The term genocide was coined by a Polish lawyer named Raphael Lemkin. While working as a public prosecutor for the district court in Warsaw in 1933, Lemkin presented a paper at an international conference held by the League of Nations arguing for the inclusion of a law for the Crime of Barbarity. In this paper, he used the mass killings of Armenians during World War I and the Assyrians in Iraq as a template for this new crime. It would prove to be the formative work that led to the creation of the term genocide as well as the 1948 United Nations Convention.
In 1943, Lemkin published Axis Rule in Occupied Europe, in which he first defined the term:
By "genocide" we mean the destruction of a nation or of an ethnic group. This new word, coined by the author to denote an old practice in its modern development, is made from the ancient Greek word genos (race, tribe) and the Latin cide (killing), thus corresponding in its formation to such words as tyrannicide, homocide, infanticide, etc. Generally speaking, genocide does not necessarily mean the immediate destruction of a nation, except when accomplished by mass killings of all members of a nation. It is intended rather to signify a coordinated plan of different actions aiming at the destruction of essential foundations of the life of national groups, with the aim of annihilating the groups themselves. The objectives of such a plan would be disintegration of the political and social institutions, of culture, language, national feelings, religion, and the economic existence of national groups, and the destruction of the personal security, liberty, health, dignity, and even the lives of the individuals belonging to such groups. Genocide is directed against the national group as an entity, and the actions involved are directed against individuals, not in their individual capacity, but as members of the national group.
Lemkin, a Jew who fled Poland after the 1939 invasion, would spend years petitioning the League of Nations and the subsequent United Nations to enact a measure to prosecute countries and individuals who commit genocide. In 1948, he claimed victory with the passage of General Assembly Resolution 260: The Convention on the Prevention and Punishment of the Crime of Genocide (UNCG), which defines genocide as:
In the present Convention, genocide means any of the following acts committed with intent to destroy, in whole or in part, a national, ethnical, racial or religious group, as such:
( a ) Killing members of the group;
( b ) Causing serious bodily or mental harm to members of the group;
( c ) Deliberately inflicting on the group conditions of life calculated to bring about its physical destruction in whole or in part;
( d ) Imposing measures intended to prevent births within the group;
( e ) Forcibly transferring children of the group to another group.
Unfortunately, a number of key concepts from Lemkin's original definition were dropped in order to ensure passage by the United Nations. The impact of this has been decades of debate among politicians about what constitutes genocide and enough confusion to allow the international community to deny acts of genocide when they are occurring.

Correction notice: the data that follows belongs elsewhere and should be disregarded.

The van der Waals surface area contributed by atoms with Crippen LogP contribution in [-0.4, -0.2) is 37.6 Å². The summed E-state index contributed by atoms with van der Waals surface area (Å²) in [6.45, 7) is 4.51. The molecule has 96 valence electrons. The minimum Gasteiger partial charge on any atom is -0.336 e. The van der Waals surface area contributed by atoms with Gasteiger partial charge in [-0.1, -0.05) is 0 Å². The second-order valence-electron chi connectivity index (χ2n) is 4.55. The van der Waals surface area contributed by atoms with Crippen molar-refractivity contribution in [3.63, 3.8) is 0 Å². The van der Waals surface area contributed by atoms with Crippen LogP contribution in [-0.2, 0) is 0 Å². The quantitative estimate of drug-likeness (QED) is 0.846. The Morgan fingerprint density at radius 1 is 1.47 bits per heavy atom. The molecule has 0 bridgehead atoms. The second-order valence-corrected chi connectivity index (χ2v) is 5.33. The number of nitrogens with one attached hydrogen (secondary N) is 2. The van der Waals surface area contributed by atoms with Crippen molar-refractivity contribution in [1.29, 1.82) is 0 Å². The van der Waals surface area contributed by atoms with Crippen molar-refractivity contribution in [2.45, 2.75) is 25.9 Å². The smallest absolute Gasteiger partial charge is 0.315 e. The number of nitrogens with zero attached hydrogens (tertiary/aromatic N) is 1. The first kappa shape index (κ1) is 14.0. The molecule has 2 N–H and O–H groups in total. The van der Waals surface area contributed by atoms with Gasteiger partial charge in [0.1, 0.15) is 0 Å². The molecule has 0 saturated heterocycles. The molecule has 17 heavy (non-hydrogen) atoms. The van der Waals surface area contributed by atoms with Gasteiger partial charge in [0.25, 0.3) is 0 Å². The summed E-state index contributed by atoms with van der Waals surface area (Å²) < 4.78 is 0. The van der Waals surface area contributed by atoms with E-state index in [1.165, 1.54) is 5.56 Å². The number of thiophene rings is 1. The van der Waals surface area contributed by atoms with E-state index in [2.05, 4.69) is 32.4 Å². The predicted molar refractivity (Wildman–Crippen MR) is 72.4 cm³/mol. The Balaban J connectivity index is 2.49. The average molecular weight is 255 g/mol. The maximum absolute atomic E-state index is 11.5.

Over the last twenty years, the following have been proposed by scholars as workable definitions within the field of genocide studies:
Frank Chalk and Kurt Jonassohn
"Genocide is a form of one-sided mass killing in which a state or other authority intends to destroy a group, as that group and membership in it are defined by the perpetrator" (in The History and Sociology of Genocide, 1990).
Israel W. Charny
"Genocide in the generic sense is the mass killing of substantial numbers of human beings, when not in the course of military forces of an avowed enemy, under conditions of the essential defenselessness and helplessness of the victims". (in Genocide: Conceptual and Historical Dimensions ed. George Andreopoulos, 1994).
"Genocide is sustained purposeful action by a perpetrator to physically destroy a collectivity directly or indirectly, through interdiction of the biological and social reproduction of group members, sustained regardless of the surrender or lack of threat offered by the victim". (in Genocide: A Sociological Perspective, 1993).
Barbara Harff and Ted R. Gurr
"By our definition, genocides and politicides are the promotion and execution of policies by a state or its agents which result in the deaths of a substantial portion of a group. The difference between genocides and politicides is in the characteristics by which members of the group are identified by the state. In genocides the victimized groups are defined primarily in terms of their communal characteristics, i.e., ethnicity, religion or nationality. In politicides the victim groups are defined primarily in terms of their hierarchical position or political opposition to the regime and dominant groups" (in "Toward empirical theory of genocides and politicides," International Studies Quarterly 37, 3 ).
The next question is what conceptual framework could be used when discussing genocide? This is often difficult as genocides are carried out in vastly different ways, making it extremely problematic to analyze whether any given event might be genocidal in nature. Fortunately, when he was initially working with the concept, Lemkin outlined a series of "techniques" that are often used to perpetrate genocide; by using these techniques as a guide, we can easily construct a framework that will help us understand the concept of genocide.
It should be noted that it is not necessary for a perpetrator group to use all eight of these techniques in order to commit genocide. Although any combination can be used, the determining factor always revolves around the physical destruction of a group; therefore, the physical category will be seen in any case of genocide, while the others will be seen to varying degrees based on the event.